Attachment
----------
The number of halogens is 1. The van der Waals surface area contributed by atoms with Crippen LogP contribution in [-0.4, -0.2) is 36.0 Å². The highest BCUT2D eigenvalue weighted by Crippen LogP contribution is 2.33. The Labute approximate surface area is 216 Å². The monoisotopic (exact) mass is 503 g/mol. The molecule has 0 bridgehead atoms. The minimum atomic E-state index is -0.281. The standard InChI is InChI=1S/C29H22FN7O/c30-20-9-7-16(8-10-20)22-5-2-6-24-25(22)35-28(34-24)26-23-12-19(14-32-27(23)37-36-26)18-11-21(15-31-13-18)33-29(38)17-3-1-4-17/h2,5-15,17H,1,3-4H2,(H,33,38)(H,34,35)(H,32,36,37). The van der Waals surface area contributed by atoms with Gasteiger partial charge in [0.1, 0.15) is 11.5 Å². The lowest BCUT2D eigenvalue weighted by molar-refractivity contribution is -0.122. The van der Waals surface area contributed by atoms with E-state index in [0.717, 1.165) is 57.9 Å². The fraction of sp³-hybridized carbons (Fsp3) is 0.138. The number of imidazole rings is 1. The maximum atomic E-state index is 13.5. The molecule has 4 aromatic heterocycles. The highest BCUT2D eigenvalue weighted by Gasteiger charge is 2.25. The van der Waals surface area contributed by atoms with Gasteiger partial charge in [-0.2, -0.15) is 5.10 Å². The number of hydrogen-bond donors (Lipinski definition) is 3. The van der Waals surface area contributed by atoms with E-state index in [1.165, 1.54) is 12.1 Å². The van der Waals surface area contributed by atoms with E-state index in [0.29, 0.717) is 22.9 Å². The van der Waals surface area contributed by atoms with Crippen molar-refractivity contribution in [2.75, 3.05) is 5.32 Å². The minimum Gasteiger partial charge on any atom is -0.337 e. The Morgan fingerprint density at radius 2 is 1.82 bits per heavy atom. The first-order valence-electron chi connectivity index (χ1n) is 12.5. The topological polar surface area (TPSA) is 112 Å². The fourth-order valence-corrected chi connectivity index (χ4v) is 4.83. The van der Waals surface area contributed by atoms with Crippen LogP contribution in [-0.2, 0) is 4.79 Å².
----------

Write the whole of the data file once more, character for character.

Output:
The number of halogens is 1. The van der Waals surface area contributed by atoms with Crippen LogP contribution in [-0.4, -0.2) is 36.0 Å². The highest BCUT2D eigenvalue weighted by Crippen LogP contribution is 2.33. The Labute approximate surface area is 216 Å². The monoisotopic (exact) mass is 503 g/mol. The molecule has 0 bridgehead atoms. The minimum atomic E-state index is -0.281. The standard InChI is InChI=1S/C29H22FN7O/c30-20-9-7-16(8-10-20)22-5-2-6-24-25(22)35-28(34-24)26-23-12-19(14-32-27(23)37-36-26)18-11-21(15-31-13-18)33-29(38)17-3-1-4-17/h2,5-15,17H,1,3-4H2,(H,33,38)(H,34,35)(H,32,36,37). The van der Waals surface area contributed by atoms with Gasteiger partial charge in [0.1, 0.15) is 11.5 Å². The lowest BCUT2D eigenvalue weighted by molar-refractivity contribution is -0.122. The van der Waals surface area contributed by atoms with E-state index in [0.717, 1.165) is 57.9 Å². The fraction of sp³-hybridized carbons (Fsp3) is 0.138. The number of imidazole rings is 1. The maximum atomic E-state index is 13.5. The molecule has 4 aromatic heterocycles. The highest BCUT2D eigenvalue weighted by Gasteiger charge is 2.25. The van der Waals surface area contributed by atoms with Gasteiger partial charge in [-0.2, -0.15) is 5.10 Å². The number of hydrogen-bond donors (Lipinski definition) is 3. The van der Waals surface area contributed by atoms with E-state index in [1.165, 1.54) is 12.1 Å². The van der Waals surface area contributed by atoms with E-state index in [0.29, 0.717) is 22.9 Å². The van der Waals surface area contributed by atoms with Crippen molar-refractivity contribution in [2.75, 3.05) is 5.32 Å². The minimum Gasteiger partial charge on any atom is -0.337 e. The Morgan fingerprint density at radius 2 is 1.82 bits per heavy atom. The first-order valence-electron chi connectivity index (χ1n) is 12.5. The topological polar surface area (TPSA) is 112 Å². The fourth-order valence-corrected chi connectivity index (χ4v) is 4.83. The van der Waals surface area contributed by atoms with Crippen LogP contribution in [-0.2, 0) is 4.79 Å².